A ceremony involving the lowering of a Cay Neu, a tall bamboo pole featuring red pieces of garments which are used to ward off evil spirits during the Lunar New Year, took place at the Hue Imperial Citadel on January 31.
The ceremony is held on the seventh day of the first lunar month as a means of commemorating the conclusion of the Lunar New Year, known locally as Tet, and marking the resumption of daily life for the majority of citizens.
The Cay Neu is put up on the 23rd day of the 12th lunar month in order to signal the beginning of Tet. The event occurs on the same day that the Kitchen Gods are believed to ride carps to the Heaven so they can report on events that occurred during the past year.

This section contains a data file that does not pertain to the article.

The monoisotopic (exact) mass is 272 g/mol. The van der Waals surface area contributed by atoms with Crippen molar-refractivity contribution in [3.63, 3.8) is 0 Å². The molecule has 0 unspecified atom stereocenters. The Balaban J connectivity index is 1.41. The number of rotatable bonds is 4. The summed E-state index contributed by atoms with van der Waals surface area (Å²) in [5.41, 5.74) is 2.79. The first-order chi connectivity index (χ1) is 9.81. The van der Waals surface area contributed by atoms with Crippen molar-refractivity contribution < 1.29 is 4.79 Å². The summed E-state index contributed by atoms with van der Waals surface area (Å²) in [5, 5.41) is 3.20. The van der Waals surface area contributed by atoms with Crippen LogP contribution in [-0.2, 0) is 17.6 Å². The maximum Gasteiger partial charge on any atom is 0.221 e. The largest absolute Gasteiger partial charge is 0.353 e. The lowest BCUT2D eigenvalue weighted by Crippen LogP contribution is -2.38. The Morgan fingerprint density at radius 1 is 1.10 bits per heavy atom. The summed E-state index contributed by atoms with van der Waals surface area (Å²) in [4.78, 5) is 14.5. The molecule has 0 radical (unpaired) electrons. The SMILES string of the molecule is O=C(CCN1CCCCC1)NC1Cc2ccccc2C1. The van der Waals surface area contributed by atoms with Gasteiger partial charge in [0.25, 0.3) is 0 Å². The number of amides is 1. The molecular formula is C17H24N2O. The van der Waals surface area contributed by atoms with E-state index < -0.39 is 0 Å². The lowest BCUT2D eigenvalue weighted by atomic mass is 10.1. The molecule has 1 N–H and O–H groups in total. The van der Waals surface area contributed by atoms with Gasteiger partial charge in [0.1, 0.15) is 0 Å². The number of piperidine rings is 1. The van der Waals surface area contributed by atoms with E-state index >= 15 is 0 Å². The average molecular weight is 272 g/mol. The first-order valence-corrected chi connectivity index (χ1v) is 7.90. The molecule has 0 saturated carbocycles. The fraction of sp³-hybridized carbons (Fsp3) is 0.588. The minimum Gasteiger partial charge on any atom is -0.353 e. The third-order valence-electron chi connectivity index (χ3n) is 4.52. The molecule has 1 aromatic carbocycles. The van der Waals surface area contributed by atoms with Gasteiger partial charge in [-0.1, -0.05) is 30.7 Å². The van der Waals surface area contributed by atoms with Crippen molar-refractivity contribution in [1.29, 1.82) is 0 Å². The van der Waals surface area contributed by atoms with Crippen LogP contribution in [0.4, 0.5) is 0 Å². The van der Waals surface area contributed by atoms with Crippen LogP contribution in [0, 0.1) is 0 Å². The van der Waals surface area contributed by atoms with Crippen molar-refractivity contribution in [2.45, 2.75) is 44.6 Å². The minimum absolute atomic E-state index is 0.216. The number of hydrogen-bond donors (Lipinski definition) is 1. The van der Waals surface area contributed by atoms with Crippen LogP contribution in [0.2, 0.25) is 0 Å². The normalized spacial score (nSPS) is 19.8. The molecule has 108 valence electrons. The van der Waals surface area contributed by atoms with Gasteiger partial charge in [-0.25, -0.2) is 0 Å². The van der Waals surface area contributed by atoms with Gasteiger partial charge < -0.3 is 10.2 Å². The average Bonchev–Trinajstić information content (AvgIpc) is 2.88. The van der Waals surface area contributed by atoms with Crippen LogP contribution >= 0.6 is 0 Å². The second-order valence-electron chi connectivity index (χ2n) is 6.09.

The Cay Neu ceremony is one of the nation’s most beautiful traditions and its revival aims to preserve the cultural occasion.
The significance of the pole is that it is said to ward off ghosts and demons from entering the community during the festive period.
A popular aspect of Tet is both residents and tourists asking for calligraphic works and praying for peace and luck ahead in the Lunar New Year.